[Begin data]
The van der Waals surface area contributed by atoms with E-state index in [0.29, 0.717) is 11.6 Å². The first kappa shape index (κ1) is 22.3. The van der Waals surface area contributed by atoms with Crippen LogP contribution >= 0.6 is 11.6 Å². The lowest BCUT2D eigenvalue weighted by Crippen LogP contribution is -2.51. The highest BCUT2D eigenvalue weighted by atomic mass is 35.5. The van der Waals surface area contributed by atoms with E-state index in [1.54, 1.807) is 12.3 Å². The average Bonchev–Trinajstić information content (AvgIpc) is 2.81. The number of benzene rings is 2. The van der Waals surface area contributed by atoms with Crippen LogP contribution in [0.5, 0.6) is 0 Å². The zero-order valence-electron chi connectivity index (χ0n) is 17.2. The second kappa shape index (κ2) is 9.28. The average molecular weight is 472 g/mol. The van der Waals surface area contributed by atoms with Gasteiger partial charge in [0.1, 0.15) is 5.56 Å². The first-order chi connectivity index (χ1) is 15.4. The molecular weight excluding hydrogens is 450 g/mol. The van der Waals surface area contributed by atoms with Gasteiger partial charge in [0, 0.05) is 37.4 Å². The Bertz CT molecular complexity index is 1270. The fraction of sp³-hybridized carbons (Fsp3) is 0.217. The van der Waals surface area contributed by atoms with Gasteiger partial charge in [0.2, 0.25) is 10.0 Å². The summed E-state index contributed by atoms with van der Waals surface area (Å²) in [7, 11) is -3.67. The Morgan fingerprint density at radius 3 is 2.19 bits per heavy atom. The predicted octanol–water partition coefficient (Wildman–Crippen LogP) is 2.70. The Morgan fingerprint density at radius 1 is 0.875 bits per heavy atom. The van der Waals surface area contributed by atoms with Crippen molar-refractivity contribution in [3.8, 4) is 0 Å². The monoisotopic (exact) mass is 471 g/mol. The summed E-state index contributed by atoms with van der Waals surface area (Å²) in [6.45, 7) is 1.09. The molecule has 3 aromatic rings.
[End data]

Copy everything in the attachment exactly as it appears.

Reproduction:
The van der Waals surface area contributed by atoms with E-state index in [0.29, 0.717) is 11.6 Å². The first kappa shape index (κ1) is 22.3. The van der Waals surface area contributed by atoms with Crippen LogP contribution >= 0.6 is 11.6 Å². The lowest BCUT2D eigenvalue weighted by Crippen LogP contribution is -2.51. The highest BCUT2D eigenvalue weighted by atomic mass is 35.5. The van der Waals surface area contributed by atoms with E-state index in [1.54, 1.807) is 12.3 Å². The average Bonchev–Trinajstić information content (AvgIpc) is 2.81. The number of benzene rings is 2. The van der Waals surface area contributed by atoms with Crippen LogP contribution in [0.5, 0.6) is 0 Å². The zero-order valence-electron chi connectivity index (χ0n) is 17.2. The second kappa shape index (κ2) is 9.28. The average molecular weight is 472 g/mol. The van der Waals surface area contributed by atoms with Gasteiger partial charge in [0.1, 0.15) is 5.56 Å². The first-order chi connectivity index (χ1) is 15.4. The molecular weight excluding hydrogens is 450 g/mol. The van der Waals surface area contributed by atoms with Gasteiger partial charge in [0, 0.05) is 37.4 Å². The Bertz CT molecular complexity index is 1270. The fraction of sp³-hybridized carbons (Fsp3) is 0.217. The van der Waals surface area contributed by atoms with Gasteiger partial charge in [0.2, 0.25) is 10.0 Å². The summed E-state index contributed by atoms with van der Waals surface area (Å²) in [7, 11) is -3.67. The Morgan fingerprint density at radius 3 is 2.19 bits per heavy atom. The predicted octanol–water partition coefficient (Wildman–Crippen LogP) is 2.70. The Morgan fingerprint density at radius 1 is 0.875 bits per heavy atom. The van der Waals surface area contributed by atoms with Crippen molar-refractivity contribution in [3.8, 4) is 0 Å². The monoisotopic (exact) mass is 471 g/mol. The summed E-state index contributed by atoms with van der Waals surface area (Å²) in [6.45, 7) is 1.09. The molecule has 3 aromatic rings.